Chef Kim Bisk
The Sauce ½ cup sour cream 8 oz. cream cheese
1 tbsp lemon juice 3 tbsp fresh dill (chopped) 1 clove garlic (mashed w/salt) ½ tsp salt The Salmon 2½ lbs. salmon (divided into 12) 2 boxes pastry puff dough 1 egg (egg wash) 2 cups water 1 cup white wine Dill Pesto ½ fresh dill 1 clove garlic ½ tsp salt 1 tbsp Parmesan cheese ¼ cup olive oil 1 tbsp pine nuts  Mix all of the sauce ingredients in a food processor and blend until creamy and well mixed.  In a blender, place all pesto ingredients and blend until creamy.  To prepare the salmon, you’ll need to remove the
skin and brown flesh, to obtain a clean piece of fish.  To poach the salmon, use a large skillet and add two cups water and one cup white wine (sauvignon blanc works well).  Salt and pepper to taste.  Add a little fresh dill, as long as you have it.  Bring the liquid to a boil.  Place salmon in skillet.  You’ll have to do this in batches.  If the salmon isn’t covered with the liquid, add a little more of each.  Cook it for about five minutes, or until medium rare.  Preheat oven to 400.  Roll each pastry sheet out and cut into three long strips (each).  Place salmon upside down on each strip, and spread a little sauce on top.  Fold pastry strip around each salmon, and place seam side down on an ungreased cookie sheet.  Brush each pastry with the beaten eggs.  Bake for 20 minutes or until golden brown.  Drizzle a plate with the remaining sauce and pesto dill sauce, and place salmon on top. Chef Kim Bisk and her husband Ellory own and operate Kim & Ellory’s Kitchen – providing personal chef and catering services to northern Illinois and southern Wisconsin. They offer everything from large event catering to in-home gourmet dinners. Visit them at kimandellory.com.
405 Lake Cook Road, Deerfield IL 60015 847-418-3400 phone • 847-418-3401 fax 1 block west of Waukegan in Lake Cook Plaza
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School Happenings Wescott Fifth Graders Dissect Chicken Wings Fifth graders at Wescott School in Northbrook recently dissected chicken wings with a surgeon’s confidence, some of them calling out when they discovered muscles, tendons, and ligaments. Prior to the lesson – part of their body systems unit of science – the kids used a “flip” teaching method, watching a video demonstration of how to perform the dissection and exploration. Afterwards, they filled out a Google Doc describing the various steps. Before beginning the dissection, students were asked to compare the chicken wing to a human arm. Safety and sanitary measures were provided throughout the class period.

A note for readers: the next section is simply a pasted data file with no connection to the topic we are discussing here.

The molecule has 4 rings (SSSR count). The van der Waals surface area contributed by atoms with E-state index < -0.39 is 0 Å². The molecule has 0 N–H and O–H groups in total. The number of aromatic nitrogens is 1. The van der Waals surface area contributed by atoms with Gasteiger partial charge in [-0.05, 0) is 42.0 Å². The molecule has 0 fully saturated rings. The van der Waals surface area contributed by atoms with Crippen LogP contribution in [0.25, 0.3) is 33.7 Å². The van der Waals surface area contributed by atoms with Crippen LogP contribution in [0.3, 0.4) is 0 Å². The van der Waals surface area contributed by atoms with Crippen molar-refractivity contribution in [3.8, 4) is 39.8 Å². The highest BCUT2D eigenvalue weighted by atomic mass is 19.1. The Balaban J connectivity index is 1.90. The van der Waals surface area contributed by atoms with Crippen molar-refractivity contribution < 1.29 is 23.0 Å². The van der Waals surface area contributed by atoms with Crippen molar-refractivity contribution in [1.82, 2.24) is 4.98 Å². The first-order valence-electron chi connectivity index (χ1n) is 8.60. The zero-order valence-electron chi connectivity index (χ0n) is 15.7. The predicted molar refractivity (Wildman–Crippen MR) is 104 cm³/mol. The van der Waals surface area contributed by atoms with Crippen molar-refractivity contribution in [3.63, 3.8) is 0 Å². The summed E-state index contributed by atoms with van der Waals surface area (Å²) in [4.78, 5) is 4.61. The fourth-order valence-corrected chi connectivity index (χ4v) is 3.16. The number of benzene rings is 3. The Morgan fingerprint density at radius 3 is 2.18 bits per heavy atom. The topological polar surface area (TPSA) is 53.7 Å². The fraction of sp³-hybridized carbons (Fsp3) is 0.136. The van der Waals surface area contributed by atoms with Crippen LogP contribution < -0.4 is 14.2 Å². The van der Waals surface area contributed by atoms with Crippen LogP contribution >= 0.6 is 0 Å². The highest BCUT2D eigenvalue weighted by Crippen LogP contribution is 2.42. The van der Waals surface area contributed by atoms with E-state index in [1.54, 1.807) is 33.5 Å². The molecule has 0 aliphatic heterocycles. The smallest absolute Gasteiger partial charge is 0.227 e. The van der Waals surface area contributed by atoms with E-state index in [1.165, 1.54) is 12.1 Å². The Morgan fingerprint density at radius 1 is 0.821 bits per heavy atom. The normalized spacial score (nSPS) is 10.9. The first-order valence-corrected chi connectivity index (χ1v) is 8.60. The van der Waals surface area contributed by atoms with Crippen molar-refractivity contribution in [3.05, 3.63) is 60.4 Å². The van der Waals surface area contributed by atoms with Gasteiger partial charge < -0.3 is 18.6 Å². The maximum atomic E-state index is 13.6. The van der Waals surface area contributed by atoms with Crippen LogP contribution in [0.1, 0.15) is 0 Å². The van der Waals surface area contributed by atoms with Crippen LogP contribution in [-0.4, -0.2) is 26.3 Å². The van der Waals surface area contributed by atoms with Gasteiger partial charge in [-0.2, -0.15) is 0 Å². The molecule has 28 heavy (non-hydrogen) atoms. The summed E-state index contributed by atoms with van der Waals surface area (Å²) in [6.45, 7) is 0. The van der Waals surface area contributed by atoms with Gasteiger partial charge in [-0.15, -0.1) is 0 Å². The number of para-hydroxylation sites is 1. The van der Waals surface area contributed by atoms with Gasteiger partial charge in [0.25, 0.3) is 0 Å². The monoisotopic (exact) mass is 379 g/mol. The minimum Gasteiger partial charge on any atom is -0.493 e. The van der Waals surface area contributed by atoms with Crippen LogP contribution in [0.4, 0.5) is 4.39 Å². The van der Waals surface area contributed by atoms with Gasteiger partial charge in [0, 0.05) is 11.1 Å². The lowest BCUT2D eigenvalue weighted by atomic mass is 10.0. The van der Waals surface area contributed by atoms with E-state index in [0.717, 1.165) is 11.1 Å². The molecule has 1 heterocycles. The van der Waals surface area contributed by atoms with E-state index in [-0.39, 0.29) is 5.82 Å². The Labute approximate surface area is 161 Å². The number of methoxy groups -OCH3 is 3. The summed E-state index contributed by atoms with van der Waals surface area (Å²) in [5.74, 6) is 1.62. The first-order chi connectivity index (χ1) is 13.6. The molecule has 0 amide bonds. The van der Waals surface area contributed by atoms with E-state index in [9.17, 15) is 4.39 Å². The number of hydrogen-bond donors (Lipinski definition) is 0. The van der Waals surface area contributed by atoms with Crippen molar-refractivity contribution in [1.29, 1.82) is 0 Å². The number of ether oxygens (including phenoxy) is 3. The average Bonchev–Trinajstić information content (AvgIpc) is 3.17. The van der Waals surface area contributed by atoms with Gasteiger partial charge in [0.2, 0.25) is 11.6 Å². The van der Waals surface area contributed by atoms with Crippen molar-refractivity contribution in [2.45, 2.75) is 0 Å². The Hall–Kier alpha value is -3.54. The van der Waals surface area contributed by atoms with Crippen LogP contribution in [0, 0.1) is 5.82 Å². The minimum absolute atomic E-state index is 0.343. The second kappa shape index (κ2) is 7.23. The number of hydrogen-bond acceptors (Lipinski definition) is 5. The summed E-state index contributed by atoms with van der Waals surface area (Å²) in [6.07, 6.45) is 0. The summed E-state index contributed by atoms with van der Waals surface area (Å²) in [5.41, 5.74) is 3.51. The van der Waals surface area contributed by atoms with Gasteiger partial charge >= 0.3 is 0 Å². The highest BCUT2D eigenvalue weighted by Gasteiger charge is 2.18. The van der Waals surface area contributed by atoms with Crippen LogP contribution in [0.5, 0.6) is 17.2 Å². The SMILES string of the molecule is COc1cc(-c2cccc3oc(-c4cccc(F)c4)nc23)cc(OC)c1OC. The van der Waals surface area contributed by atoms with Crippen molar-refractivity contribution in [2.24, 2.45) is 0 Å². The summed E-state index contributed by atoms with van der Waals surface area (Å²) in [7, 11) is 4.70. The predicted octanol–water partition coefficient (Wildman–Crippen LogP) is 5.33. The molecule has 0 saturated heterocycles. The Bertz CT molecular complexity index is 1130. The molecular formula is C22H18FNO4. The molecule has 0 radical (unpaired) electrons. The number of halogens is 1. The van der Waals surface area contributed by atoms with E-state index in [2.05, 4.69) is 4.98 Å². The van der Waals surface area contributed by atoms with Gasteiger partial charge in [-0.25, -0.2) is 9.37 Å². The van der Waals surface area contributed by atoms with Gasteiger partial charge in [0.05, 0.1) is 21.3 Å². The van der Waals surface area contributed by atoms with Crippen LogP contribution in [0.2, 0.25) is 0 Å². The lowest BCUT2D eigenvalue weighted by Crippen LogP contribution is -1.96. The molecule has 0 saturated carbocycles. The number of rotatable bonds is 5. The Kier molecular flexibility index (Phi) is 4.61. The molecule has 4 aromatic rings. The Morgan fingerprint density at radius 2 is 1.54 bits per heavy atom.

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Operation Snowflake Program Helps Build Healthy Relationships On March 1, seventh graders at Northbrook’s Maple School attended Operation Snowflake at Glenview’s Park Center. The program was designed to bring together students, professionals and adults to develop a trusting relationship and provide a framework of understanding of one’s self and others. Maple School Principal Dr. Nate Carter introduced the first topic of the day, bullying. “It is everyone’s responsibility to be an ‘upstander’ and make our school and community a better place,” said Dr. Carter. After lunch, motivational speaker Lloyd Bachrach explained how he was born with physical disabilities and learned at an early age how to face challenges and overcome obstacles. Avoca West Students Hold “Invention Convention” On March 22, fifth graders at Avoca West School in Glenview celebrated the completion of their studies of invention and innovation with an “Invention Convention.” The students participated in lessons related to the Industrial Revolution and inventors of the past. Encore Technology Teacher Kim Zimmer wanted to help students connect these lessons with the innovation still alive today, providing them the opportunity to become inventors. Students went through a planning process
and even created advertisements for their product. District 70 Summer School Planning Planning is underway for the popular Libertyville Elementary District 70 summer school session. Summer school takes place June 10-July 11 (Mon-Thu) at Highland Middle School 310, W. Rockland Road, and neighboring Rockland School, 160 W. Rockland Road, both in Libertyville. Summer school classes are posted online at d70schools.org/summerschool. Tuition fees have been frozen for the fourth year in a row. Registration runs thru May 24, and is underway for both District residents and nonresidents. Sign Up for the Lew Blond Run The 13th annual Lew Blond Memorial 5K Run/Walk, 1 Mile Run, takes place at 8am June 1 at Maple School. The event honors the memory of Lew Blond, a District 30 applied technology teacher who passed away from ALS (Lou Gehrig’s Disease) in 2000. From 4:30-7:30pm May 31, take part in the PTO-sponsored “Get Ready with Spaghetti” dinner and Lew Blond Run vendor expo. Participants can then pick up Dri-Fit t-shirts and race packets for the run. The course is both USATF and CARA (Chicago Area Runners Association) certified. Proceeds benefit research thru the Les Turner ALS Foundation and identified special District 30 projects.